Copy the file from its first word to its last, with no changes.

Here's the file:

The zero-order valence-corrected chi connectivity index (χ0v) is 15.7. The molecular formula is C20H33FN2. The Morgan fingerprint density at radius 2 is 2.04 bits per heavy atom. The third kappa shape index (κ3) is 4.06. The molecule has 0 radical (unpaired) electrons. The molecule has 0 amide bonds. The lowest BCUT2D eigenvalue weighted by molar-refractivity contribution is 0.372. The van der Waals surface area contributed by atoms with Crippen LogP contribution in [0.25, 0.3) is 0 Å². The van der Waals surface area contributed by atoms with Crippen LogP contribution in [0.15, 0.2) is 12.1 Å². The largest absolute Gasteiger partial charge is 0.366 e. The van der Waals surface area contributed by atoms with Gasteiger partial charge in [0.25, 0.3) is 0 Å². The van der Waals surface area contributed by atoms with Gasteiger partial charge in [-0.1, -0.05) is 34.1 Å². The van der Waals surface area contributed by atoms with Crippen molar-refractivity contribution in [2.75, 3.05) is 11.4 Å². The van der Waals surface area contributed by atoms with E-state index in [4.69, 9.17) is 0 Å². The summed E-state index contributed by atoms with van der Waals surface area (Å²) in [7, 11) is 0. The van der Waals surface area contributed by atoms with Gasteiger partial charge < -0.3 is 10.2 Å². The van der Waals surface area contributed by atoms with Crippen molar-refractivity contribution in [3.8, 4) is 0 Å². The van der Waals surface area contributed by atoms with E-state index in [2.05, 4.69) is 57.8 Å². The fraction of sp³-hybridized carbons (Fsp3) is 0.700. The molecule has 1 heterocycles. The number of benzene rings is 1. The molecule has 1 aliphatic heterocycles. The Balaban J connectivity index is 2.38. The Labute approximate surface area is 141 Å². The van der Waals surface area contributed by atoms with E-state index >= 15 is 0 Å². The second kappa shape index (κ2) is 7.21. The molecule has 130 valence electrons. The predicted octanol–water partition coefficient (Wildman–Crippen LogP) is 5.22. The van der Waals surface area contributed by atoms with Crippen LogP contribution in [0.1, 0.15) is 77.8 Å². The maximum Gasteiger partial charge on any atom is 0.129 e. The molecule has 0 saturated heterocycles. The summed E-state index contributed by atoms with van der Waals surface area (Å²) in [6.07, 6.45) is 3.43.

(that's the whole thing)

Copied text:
The zero-order valence-corrected chi connectivity index (χ0v) is 15.7. The molecular formula is C20H33FN2. The Morgan fingerprint density at radius 2 is 2.04 bits per heavy atom. The third kappa shape index (κ3) is 4.06. The molecule has 0 radical (unpaired) electrons. The molecule has 0 amide bonds. The lowest BCUT2D eigenvalue weighted by molar-refractivity contribution is 0.372. The van der Waals surface area contributed by atoms with Crippen LogP contribution in [0.25, 0.3) is 0 Å². The van der Waals surface area contributed by atoms with Crippen LogP contribution in [0.15, 0.2) is 12.1 Å². The largest absolute Gasteiger partial charge is 0.366 e. The van der Waals surface area contributed by atoms with Gasteiger partial charge in [0.25, 0.3) is 0 Å². The van der Waals surface area contributed by atoms with Gasteiger partial charge in [-0.1, -0.05) is 34.1 Å². The van der Waals surface area contributed by atoms with Crippen molar-refractivity contribution in [2.75, 3.05) is 11.4 Å². The van der Waals surface area contributed by atoms with E-state index in [4.69, 9.17) is 0 Å². The summed E-state index contributed by atoms with van der Waals surface area (Å²) in [7, 11) is 0. The van der Waals surface area contributed by atoms with Gasteiger partial charge < -0.3 is 10.2 Å². The van der Waals surface area contributed by atoms with Crippen molar-refractivity contribution in [3.8, 4) is 0 Å². The van der Waals surface area contributed by atoms with E-state index in [2.05, 4.69) is 57.8 Å². The fraction of sp³-hybridized carbons (Fsp3) is 0.700. The molecule has 1 heterocycles. The number of benzene rings is 1. The molecule has 1 aliphatic heterocycles. The Balaban J connectivity index is 2.38. The Labute approximate surface area is 141 Å². The van der Waals surface area contributed by atoms with E-state index >= 15 is 0 Å². The second kappa shape index (κ2) is 7.21. The molecule has 130 valence electrons. The predicted octanol–water partition coefficient (Wildman–Crippen LogP) is 5.22. The van der Waals surface area contributed by atoms with Crippen LogP contribution in [0.1, 0.15) is 77.8 Å². The maximum Gasteiger partial charge on any atom is 0.129 e. The molecule has 0 saturated heterocycles. The summed E-state index contributed by atoms with van der Waals surface area (Å²) in [6.07, 6.45) is 3.43.